As a “born and bred” southern, Methodist-raised woman, I know EXACTLY what topic is about to rear its ugly head. Jesus and my lady-parts. It never fails. And off to the religion-races…
Mr. Superintendent then asked me the ultimate question. “What information do you know about abstinence programs?”
“They don’t work.” I replied. “Students who take abstinence pledges are just as likely to have sex. HOWEVER, they are MORE LIKELY to have UNPROTECTED sex.”
His face tightened, “Well, are you comfortable talking about condoms and such in your home?!”
“Absolutely!” I replied. Now please note that my 17 year old step-daughter was sitting to my left. He then turned to her and asked her about her experience with sex ed in his school district. My brilliant child responded, “It was awful.” I love that kid! She explained how they were given vague, sparse, and at times, completely incorrect information. I can back that up. A few months before, I had helped her clean out her closet and found her 7th grade sex ed curriculum workbook. That was a depressing and frightening afternoon read, but I digress.
It was about that time, I began to feel bad for the man who really does a great job. Ours is one of the top, if not the top, districts in the state. He sighed, “I’m just not comfortable sharing things that don’t come from what the bible teaches us in my household.” There it was. “I understand Sir, but frankly it is not about you and what you are comfortable with. It is about the safety of all the young people in our district.” I was proud of that statement. However, the conversation was beginning to lose its rhythm and dissolve due to the general interactions of dinner parties.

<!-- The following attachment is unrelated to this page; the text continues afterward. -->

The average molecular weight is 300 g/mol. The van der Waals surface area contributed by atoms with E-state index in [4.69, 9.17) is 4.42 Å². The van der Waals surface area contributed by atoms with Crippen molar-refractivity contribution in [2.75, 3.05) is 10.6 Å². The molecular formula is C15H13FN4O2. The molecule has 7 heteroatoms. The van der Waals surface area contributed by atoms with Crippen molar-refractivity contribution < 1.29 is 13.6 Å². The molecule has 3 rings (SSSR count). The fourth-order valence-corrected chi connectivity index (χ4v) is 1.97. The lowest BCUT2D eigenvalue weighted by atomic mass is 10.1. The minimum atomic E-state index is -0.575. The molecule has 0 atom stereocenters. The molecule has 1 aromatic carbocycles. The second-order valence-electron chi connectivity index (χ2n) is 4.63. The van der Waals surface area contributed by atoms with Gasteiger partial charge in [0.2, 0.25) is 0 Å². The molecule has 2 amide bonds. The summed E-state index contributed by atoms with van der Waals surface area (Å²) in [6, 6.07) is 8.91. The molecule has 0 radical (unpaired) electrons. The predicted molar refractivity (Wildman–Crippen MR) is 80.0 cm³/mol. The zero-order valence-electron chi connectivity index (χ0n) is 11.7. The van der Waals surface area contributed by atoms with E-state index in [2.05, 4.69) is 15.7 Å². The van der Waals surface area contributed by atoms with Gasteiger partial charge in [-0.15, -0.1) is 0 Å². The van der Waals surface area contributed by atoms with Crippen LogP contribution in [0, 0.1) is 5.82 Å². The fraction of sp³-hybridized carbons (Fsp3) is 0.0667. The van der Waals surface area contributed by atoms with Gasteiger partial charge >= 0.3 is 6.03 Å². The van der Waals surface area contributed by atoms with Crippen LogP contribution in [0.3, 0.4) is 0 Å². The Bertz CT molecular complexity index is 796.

I let the poor guy off the hook and verbally meandered onto a completely different topic with someone else, but I spent the next 24 hours trying to wrap my head around everything I wish is HAD said. Like Meg Ryan’s character in “You’ve Got Mail”, I wish I had more zingers! I was proud, but at the same time felt so sad for how far we still have to go. Coming from someone who has probably read and studied religion enough to receive an honorary doctorate in the subject, I still do not understand why the topic of “Logical Human Sexuality” must be accompanied by “Religion”. I know it has been a 2000+ year-old web of history weaving sex, gender, power, money, tradition, heritage and the destiny of one’s soul tight enough to be bullet proof. In all of my years of research on this topic, I see it always coming down to a pretty common construct. Most politicians and decision makers do not truly understand the subject. And they fear what they do not understand.
Please spread the word about this issue. Please educate yourself on this issue. A great documentary resource is “Let’s talk about sex.” It is available for free in its entirety on youtube.com. I will continue to have the much needed discussions in my community about this life altering issue. I will continue to happily break out of the “quiet, passive, Southern-belle” stereotype so many of us are forced into. And each day, I will continue to read the words of the sign above my desk, “Well-behaved women rarely make history.”